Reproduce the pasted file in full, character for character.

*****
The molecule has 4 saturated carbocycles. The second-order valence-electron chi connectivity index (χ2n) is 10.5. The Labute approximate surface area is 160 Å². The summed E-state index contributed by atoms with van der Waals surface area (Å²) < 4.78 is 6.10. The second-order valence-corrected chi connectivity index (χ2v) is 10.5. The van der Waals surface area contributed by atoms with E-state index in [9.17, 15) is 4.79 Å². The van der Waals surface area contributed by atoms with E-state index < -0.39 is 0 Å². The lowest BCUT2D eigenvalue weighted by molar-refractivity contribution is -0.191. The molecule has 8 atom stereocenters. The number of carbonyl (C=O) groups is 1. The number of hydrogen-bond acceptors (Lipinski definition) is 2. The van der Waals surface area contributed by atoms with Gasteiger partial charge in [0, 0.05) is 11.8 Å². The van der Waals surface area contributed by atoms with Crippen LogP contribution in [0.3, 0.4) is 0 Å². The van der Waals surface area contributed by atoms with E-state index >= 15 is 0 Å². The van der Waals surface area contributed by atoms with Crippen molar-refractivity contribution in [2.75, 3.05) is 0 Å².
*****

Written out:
The molecule has 4 saturated carbocycles. The second-order valence-electron chi connectivity index (χ2n) is 10.5. The Labute approximate surface area is 160 Å². The summed E-state index contributed by atoms with van der Waals surface area (Å²) < 4.78 is 6.10. The second-order valence-corrected chi connectivity index (χ2v) is 10.5. The van der Waals surface area contributed by atoms with E-state index in [9.17, 15) is 4.79 Å². The van der Waals surface area contributed by atoms with E-state index < -0.39 is 0 Å². The lowest BCUT2D eigenvalue weighted by molar-refractivity contribution is -0.191. The molecule has 8 atom stereocenters. The number of carbonyl (C=O) groups is 1. The number of hydrogen-bond acceptors (Lipinski definition) is 2. The van der Waals surface area contributed by atoms with Gasteiger partial charge in [0, 0.05) is 11.8 Å². The van der Waals surface area contributed by atoms with Crippen LogP contribution in [0.3, 0.4) is 0 Å². The van der Waals surface area contributed by atoms with E-state index >= 15 is 0 Å². The van der Waals surface area contributed by atoms with Crippen molar-refractivity contribution in [2.75, 3.05) is 0 Å².